The http module is experimental.
local h = req.headers
h['content-type'] = 'text/html; charset=UTF-8'
h.via = {'1.1 varnish', '1.1 varnish'}

function print_headers(headers)
    for k, v in pairs(headers) do
        if type(v) == 'table' then
            for _, vi in ipairs(v) do
                print(' ' .. k .. ': ' .. vi)
            print(' ' .. k .. ': ' .. v)

This is a type that should mostly work like a lua table. It models HTTP headers. HTTP headers is a data structure that associates string keys to string values (with restrictions).

The keys are case-insensitive. As a rule to make this work easily, any byte-stream received from the wire will be converted to lower-case, and we expect you’ll only fill values with all lower-case strings. This decision mirrors what NodeJS have done with their data structure.

This data structure is also a multimap and it is allowed to associate several values with a single key. The relative order of values associated with the same key is preserved, but different keys can be traversed in any order (so representing them with a hash table would be okay). This concept is mapped to lua by allowing values to be tables (representing lists) or simple strings.

HTTP headers appear before and after the HTTP body (a chunk of bytes) and they can be empty. The set that arrives after the body is referred to as HTTP trailers, but it is essentially the same data structure. From now on, if the term trailers is not used, you can safely assume we’re referring to the header section that is sent before the HTTP body.

However, the control flow to route HTTP messages to the appropriate handler is quite distinct. Only the HTTP headers (not the trailers) should be taken into account. The routing algorithm doesn’t have the luxury to wait until the trailers arrive to decide which handler will respond to the request as the HTTP body might have an “infinite size” (e.g. live video streams). At the same time, trailers should not be allowed to override/bypass permissions check done at the routing layer. So handlers should always by default only check headers within the header section (i.e. ignore the trailers) and only accept some limited fields within the trailers.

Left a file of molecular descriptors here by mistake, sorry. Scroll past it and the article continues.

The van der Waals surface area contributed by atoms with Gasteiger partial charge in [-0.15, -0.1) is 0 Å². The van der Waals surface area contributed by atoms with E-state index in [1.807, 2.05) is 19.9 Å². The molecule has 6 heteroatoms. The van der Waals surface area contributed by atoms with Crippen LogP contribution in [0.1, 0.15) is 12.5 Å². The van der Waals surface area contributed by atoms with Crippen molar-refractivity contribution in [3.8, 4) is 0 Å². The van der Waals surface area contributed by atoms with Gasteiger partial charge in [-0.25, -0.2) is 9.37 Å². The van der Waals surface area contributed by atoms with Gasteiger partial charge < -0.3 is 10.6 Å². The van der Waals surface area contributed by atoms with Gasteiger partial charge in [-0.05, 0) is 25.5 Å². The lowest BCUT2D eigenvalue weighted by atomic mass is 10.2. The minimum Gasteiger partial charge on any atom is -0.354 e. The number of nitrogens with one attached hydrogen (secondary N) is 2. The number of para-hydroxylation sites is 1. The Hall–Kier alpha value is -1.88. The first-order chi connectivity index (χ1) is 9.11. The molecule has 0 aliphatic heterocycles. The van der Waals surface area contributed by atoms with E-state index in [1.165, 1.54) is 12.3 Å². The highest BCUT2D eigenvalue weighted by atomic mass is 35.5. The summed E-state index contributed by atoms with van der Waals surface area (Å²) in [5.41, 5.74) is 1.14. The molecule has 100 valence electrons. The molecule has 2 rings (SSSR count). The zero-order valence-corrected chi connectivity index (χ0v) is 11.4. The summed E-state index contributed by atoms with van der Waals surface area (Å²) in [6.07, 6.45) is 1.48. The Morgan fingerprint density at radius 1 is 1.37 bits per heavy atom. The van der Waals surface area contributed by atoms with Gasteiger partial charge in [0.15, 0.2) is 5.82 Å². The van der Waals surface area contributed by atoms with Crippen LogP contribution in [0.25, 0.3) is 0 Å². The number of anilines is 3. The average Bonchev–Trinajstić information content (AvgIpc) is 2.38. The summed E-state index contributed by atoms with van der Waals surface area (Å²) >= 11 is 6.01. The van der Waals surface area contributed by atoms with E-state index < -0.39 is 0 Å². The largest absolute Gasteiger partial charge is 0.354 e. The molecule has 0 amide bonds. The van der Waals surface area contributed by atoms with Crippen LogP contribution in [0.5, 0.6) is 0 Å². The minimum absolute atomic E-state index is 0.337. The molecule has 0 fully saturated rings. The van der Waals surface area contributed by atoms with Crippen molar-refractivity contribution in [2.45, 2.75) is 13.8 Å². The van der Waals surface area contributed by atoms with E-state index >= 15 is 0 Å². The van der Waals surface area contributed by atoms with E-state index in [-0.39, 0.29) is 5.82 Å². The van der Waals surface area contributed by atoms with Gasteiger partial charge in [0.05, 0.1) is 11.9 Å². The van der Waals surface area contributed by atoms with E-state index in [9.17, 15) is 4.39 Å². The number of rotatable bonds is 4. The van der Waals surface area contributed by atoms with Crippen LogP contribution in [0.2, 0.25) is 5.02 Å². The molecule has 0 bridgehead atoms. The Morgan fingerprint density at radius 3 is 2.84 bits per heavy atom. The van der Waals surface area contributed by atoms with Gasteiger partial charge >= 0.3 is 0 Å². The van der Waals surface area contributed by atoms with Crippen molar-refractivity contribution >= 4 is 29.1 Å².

This solution aiming secure systems requires a contract to be followed by two parties. At our side, we only expose the trailers as a separate field in the lua HTTP message object as to not pollute the primary header section. And you’re expected to use each field carefully. This solution is also followed by NodeJS.

Element keys must also be strings encoded with the ISO-8859-1 charset whose contents are limited to the chars listed below (case-sensitive):

  • A digit (i.e. '0', '1', '2', '3', '4', '5', '6', '7', '8' or '9').

  • A lowercase alphabetic (i.e. 'a', 'b', 'c', 'd', 'e', 'f', 'g', 'h', 'i', 'j', 'k', 'l', 'm', 'n', 'o', 'p', 'q', 'r', 's', 't', 'u', 'v', 'w', 'x', 'y' or 'z').

  • A few special characters: '!', '#', '$', '%', '&', '\'', '*', '+', '-', '.', '^', '_', backtick (i.e. '\x60'), '|' or '~'.

And element string values must be encoded with the ISO-8859-1 charset whose contents are limited to the chars listed below (whether they’re case-sensitive or not is defined on a header-by-header basis and, as such, they all are considered case-sensitive in this layer of abstraction):

  • Any visible USASCII character.

  • Any character in the closed interval (i.e. both ends are inclusive) between '\x80' and '\xFF'. The use of these characters within the HTTP field value is obsolete and should be avoided.

  • Space (i.e. '\x20') and horizontal tab (i.e. '\t'). These characters are not allowed in the beginning or in the end of the HTTP field value.


  • __index()

  • __newindex()

  • __pairs()